Having carried out its unpopular pension reform, the Russian government is now starting to prepare the population for changes to the Constitution, finanz.ru reports.
Following the example set by the head of the Constitutional Court, State Duma Chairman Vyacheslav Volodin has proposed a reassessment of the relevancy of the Constitution’s provisions.
In its current form, the Constitution is “not dogma,” Volodin said in the Kremlin at a meeting with other MPs and President Vladimir Putin.
The document was adopted in 1990, “when the country was on the verge of collapse, when social obligations were not being met, when citizens’ faith in the government had been lost,” Volodin observed.
But now society and the country have changed. The time has come when “in principle, it is possible to answer questions related to the rules and provisions of the Constitution: How effective are they, to what extent have they not lost their substance today,” the chairman claimed.
“By no means” is it necessary “to make a stab at the fundamental provisions,” Volodin stressed, without clarifying which provisions he considers fundamental.
The State Duma chairman believes that the Constitutional Court should be put to work on the matter. Constitutional Court Chairman Valery Zorkin already has certain “targeted amendments” in mind.
In Zorkin’s opinion, it is necessary to correct the “liberal-individualistic approach to the understanding of the law,” and replace it with “the ideas of sobornist (unity at the expense of individuality), universal unity, and universal humanity,” delineated in the works of the Russian philosophers of the 19th century.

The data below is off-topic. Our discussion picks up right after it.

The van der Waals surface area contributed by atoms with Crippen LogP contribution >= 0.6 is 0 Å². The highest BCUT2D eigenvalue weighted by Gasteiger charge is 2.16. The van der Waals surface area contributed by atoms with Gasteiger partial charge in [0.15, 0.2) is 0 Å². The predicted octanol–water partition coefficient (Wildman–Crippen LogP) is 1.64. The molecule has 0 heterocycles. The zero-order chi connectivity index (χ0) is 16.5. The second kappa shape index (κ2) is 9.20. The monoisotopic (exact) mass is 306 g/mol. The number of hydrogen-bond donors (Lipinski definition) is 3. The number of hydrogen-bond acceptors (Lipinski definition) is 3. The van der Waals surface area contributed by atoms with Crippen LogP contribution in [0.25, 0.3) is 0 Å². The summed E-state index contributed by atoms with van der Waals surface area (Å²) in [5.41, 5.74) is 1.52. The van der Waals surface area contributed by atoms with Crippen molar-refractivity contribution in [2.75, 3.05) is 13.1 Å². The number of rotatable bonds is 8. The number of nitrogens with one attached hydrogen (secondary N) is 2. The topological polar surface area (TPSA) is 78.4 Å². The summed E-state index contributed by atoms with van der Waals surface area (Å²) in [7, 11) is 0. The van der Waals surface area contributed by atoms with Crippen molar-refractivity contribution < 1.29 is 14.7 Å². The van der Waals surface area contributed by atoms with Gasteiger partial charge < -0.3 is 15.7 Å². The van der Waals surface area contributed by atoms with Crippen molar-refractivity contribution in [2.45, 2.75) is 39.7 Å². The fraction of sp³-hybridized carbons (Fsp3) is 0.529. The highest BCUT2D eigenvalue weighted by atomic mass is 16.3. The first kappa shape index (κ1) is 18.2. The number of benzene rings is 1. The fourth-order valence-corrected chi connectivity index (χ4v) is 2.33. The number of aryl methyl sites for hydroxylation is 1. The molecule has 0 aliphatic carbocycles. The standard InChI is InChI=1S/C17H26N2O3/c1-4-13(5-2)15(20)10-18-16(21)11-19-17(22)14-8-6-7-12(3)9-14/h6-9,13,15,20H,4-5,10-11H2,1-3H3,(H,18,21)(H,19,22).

Other aspects of the Constitution which Zorkin considers “shortcomings” are its inclination towards executive authority and its “excess of local self-governance”, which enables regional authorities to oppose the public government of the Russian Federation.
“Attempts to impose on society perceptions of human dignity which are not its own can only be effective to an extremely limited extent,” Zorkin explained.
As part of its reforms, Russia may denounce the European Convention on Human Rights, a senior official told RIA Novosti in March.
The convention was ratified by Russia in 1998. It requires the prohibition of torture and slavery, and guarantees the right to a fair trial, fair elections, education, freedom of thought, religion and self-expression, and puts Russia under the jurisdiction of the European Court of Human Rights. However, Moscow claims that the court’s decisions are “politicized” and fail to take into account “the peculiarities of the Russian legal system,” the source explained.
The possibility of a Constitution reform has been considered for several years already, and is expected to begin in 2020, said Valery Solovey, head of public communication at the Moscow State Institute of International Relations.